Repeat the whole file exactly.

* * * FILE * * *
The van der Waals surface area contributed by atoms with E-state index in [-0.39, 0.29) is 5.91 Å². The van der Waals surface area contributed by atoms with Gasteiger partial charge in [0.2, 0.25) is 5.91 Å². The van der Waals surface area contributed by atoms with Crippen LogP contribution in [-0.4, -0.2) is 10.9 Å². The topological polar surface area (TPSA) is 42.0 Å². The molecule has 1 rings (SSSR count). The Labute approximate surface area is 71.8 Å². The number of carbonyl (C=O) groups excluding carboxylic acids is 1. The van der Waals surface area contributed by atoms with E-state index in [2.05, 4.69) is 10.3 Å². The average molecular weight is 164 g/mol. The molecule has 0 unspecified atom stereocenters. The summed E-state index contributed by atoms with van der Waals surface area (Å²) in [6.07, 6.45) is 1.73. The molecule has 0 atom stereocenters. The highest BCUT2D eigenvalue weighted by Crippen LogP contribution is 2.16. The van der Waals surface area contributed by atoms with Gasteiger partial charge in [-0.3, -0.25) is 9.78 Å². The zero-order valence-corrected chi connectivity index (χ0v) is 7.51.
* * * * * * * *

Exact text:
The van der Waals surface area contributed by atoms with E-state index in [-0.39, 0.29) is 5.91 Å². The van der Waals surface area contributed by atoms with Gasteiger partial charge in [0.2, 0.25) is 5.91 Å². The van der Waals surface area contributed by atoms with Crippen LogP contribution in [-0.4, -0.2) is 10.9 Å². The topological polar surface area (TPSA) is 42.0 Å². The molecule has 1 rings (SSSR count). The Labute approximate surface area is 71.8 Å². The number of carbonyl (C=O) groups excluding carboxylic acids is 1. The van der Waals surface area contributed by atoms with E-state index in [2.05, 4.69) is 10.3 Å². The average molecular weight is 164 g/mol. The molecule has 0 unspecified atom stereocenters. The summed E-state index contributed by atoms with van der Waals surface area (Å²) in [6.07, 6.45) is 1.73. The molecule has 0 atom stereocenters. The highest BCUT2D eigenvalue weighted by Crippen LogP contribution is 2.16. The van der Waals surface area contributed by atoms with Gasteiger partial charge in [-0.3, -0.25) is 9.78 Å². The zero-order valence-corrected chi connectivity index (χ0v) is 7.51.